Tuesday, October 16, 2007

Ex Libris: September Books

And for something new (i.e. I'm actually early coming out with this), here's a list of books I read last month.

It's the End of the World (and I Feel Fine)

Reading Charles Stross's The Atrocity Archives is damn fun, combining secret agents, idiotic bureaucracies, technical support geekery, and Lovecraftian monsters. How can one not love this book? In this case, computer expert Bob Howard must deal with evils both unimaginable and inescapable-- respectively, a demon from an alternate universe and Howard's accounting boss-- to save reality. Of course, there were times when I thought a lot of sleight-of-hand deux ex machina was happening when the protagonist took out his personal organizer. But what the heck, it was in good fun and there were times when I had a good laugh over this.

Yes, this is a definite recommendation from me.

Walk on the Wild Side

On the other hand, James Rollins's Amazonia was an unscheduled read for me, thanks to an aunt who lent me the book. Blame it on my penchant for action-adventure novels reminiscent of Haggard or Lovecraft, i.e. an expedition ventures into unknown territory and meets with unbelievable dangers. In this one, a mysterious tribe in the Amazon may hold the key to medical regeneration; unfortunately, it may also be the source of a plague that's spreading across the world and killing children and the elderly. A combined military and scientific expedition must go deep into the jungle to find out. However, despite the rather grand opening and intriguing set-up, the mystery revealed and the finale wasn't as interesting.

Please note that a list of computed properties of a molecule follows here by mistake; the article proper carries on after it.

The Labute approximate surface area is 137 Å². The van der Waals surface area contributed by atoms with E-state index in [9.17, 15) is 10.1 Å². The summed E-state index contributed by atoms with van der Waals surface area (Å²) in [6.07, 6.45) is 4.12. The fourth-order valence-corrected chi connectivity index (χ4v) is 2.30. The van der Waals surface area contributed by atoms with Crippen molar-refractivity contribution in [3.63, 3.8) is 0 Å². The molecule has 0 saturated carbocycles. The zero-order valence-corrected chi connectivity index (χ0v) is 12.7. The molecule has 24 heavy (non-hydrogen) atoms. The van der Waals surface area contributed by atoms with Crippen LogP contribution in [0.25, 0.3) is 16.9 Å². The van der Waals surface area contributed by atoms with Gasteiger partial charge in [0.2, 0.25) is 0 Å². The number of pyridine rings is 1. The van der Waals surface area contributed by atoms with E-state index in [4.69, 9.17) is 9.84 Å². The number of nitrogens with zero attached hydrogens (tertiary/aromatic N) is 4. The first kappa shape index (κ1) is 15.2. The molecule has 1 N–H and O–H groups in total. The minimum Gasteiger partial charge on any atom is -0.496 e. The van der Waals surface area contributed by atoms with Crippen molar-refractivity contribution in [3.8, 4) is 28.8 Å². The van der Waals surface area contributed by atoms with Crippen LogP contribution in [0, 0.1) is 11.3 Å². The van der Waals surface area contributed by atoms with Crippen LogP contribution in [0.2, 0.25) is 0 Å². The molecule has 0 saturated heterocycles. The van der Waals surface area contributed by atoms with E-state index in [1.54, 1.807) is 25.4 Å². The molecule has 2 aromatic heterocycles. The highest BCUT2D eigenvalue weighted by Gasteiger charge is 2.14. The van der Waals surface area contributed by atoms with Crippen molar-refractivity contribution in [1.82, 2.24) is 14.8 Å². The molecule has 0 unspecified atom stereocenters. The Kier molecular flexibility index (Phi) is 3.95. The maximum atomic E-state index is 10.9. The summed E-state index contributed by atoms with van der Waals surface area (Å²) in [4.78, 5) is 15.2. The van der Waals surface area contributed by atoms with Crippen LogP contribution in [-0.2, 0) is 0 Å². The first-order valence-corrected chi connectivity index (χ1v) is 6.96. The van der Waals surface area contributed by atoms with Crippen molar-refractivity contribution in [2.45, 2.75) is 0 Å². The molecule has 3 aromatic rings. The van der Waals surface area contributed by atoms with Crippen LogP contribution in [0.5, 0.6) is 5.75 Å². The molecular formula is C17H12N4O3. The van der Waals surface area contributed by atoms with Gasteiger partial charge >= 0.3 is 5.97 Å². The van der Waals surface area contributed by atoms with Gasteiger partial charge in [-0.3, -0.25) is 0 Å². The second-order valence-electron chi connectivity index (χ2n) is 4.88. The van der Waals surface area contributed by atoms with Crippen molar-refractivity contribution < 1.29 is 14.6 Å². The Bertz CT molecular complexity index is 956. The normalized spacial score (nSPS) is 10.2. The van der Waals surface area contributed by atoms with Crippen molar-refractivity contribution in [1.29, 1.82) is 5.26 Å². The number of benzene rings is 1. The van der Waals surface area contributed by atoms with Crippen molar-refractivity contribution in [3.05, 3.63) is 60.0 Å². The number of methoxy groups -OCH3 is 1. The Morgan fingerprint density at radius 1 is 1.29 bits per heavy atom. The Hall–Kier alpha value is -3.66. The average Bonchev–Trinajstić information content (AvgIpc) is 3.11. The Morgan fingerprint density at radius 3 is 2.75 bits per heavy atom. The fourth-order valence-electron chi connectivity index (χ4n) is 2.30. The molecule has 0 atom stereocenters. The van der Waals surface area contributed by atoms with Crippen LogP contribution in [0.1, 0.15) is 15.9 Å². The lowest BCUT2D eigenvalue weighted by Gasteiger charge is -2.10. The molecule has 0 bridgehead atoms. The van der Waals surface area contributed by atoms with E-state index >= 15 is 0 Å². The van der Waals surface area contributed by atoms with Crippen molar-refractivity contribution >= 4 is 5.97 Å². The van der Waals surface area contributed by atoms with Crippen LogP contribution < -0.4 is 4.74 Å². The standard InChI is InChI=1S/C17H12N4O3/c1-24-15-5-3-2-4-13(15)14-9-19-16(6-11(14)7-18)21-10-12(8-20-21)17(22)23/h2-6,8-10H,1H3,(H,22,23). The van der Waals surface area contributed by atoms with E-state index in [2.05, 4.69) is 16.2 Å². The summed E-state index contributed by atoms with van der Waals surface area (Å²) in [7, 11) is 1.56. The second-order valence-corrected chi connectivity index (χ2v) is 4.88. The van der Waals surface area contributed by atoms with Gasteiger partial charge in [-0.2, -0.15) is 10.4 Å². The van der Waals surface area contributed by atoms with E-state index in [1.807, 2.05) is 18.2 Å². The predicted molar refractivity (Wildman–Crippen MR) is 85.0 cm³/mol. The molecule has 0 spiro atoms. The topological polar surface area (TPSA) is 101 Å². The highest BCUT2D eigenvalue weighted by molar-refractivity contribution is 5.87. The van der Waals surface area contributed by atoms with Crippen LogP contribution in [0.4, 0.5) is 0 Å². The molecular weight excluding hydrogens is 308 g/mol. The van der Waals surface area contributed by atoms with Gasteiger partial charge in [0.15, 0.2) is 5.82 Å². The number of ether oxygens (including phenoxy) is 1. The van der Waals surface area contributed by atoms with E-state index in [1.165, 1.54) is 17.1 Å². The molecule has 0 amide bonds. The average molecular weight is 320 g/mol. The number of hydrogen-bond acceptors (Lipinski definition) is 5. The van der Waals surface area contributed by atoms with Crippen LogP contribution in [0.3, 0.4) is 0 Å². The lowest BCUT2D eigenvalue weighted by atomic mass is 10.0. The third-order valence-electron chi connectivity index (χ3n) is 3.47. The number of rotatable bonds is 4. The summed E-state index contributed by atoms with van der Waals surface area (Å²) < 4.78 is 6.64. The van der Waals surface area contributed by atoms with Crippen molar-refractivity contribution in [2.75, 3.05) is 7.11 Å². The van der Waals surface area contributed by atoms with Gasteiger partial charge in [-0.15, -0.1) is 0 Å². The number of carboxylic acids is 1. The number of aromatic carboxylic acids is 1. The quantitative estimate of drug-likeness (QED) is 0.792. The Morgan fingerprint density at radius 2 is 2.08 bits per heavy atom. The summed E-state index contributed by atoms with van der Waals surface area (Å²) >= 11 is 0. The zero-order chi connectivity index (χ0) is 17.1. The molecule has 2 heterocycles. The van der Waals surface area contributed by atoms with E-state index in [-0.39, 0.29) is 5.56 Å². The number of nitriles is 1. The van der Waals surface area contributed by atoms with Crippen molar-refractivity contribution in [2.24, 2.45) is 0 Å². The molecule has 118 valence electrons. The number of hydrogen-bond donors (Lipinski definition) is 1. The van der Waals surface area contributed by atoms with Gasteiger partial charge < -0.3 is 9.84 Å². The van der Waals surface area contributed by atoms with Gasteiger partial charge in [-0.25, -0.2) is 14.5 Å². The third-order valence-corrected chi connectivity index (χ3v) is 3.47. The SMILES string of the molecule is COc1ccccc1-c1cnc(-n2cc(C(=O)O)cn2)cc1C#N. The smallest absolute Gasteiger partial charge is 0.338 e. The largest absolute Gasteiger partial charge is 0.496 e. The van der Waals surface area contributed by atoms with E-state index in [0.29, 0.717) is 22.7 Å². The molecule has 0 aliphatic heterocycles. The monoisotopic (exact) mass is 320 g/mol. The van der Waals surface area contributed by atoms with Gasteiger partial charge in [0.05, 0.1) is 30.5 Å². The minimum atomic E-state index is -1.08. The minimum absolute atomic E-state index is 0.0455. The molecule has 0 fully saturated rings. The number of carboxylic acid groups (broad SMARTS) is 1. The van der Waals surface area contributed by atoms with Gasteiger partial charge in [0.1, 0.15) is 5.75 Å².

This one is good for an easy read on a tired evening, when your mind is cooling down and you really don't want to think anymore. (On a side note, Rollins is the adventure-novel pen name of a prolific writer also known as fantasy writer James Clemens. Talk about the words gushing from the pen.)

Seven Seas of Rhye

At first glance, Chris Roberson's Paragea: A Planetary Romance is a fantastic homage to the pulpish forebears of the genre. Reminiscent of Edgar Rice Burroughs and Leigh Brackett, this is the story of a Russian cosmonaut, Leena, who is catapulted into the strange world of Paragea where she meets another world-traveler, Englishman Hiernonymous Bonaventure, as well as his friend, the jaguar-man Prince Balam. Leena seeks a way back home and both of her companions agree to help her. However, despite the group's wondrous adventures, the book has an episodic narrative which becomes a bit tedious in the telling. Ironically, I can't fault Roberson with this since Brackett's Eric John Stark books suffer the same flaw. (Does Burroughs follow the same template in his books? Must check.)

Still, this is a solid effort and Roberson comes up with really great ideas that I'm willing to shell out money for his other books.

Black Hole Sun

Coming from andrew eldritch's high praise for this book, Ramsey Campbell's Midnight Sun was, alas, a little hard for me to go through. Despite the very fine prose, I had some problems with Campbell's pacing as he elaborated (sometimes to the point of fixation) too much on the 'cold' wintry menace shadowing the characters of this book. Maybe it's because I'm not used to the traditional atmospheric horror. Likewise, I thought the turnover near the climax was a bit too abrupt (engendering a "huh?!" moment for me). Still, I did find comfort in Campbell's characterization and setting and figured this maybe a one-off among his other books.

At the very least, I have his short story collection to savor in the future.

More than Words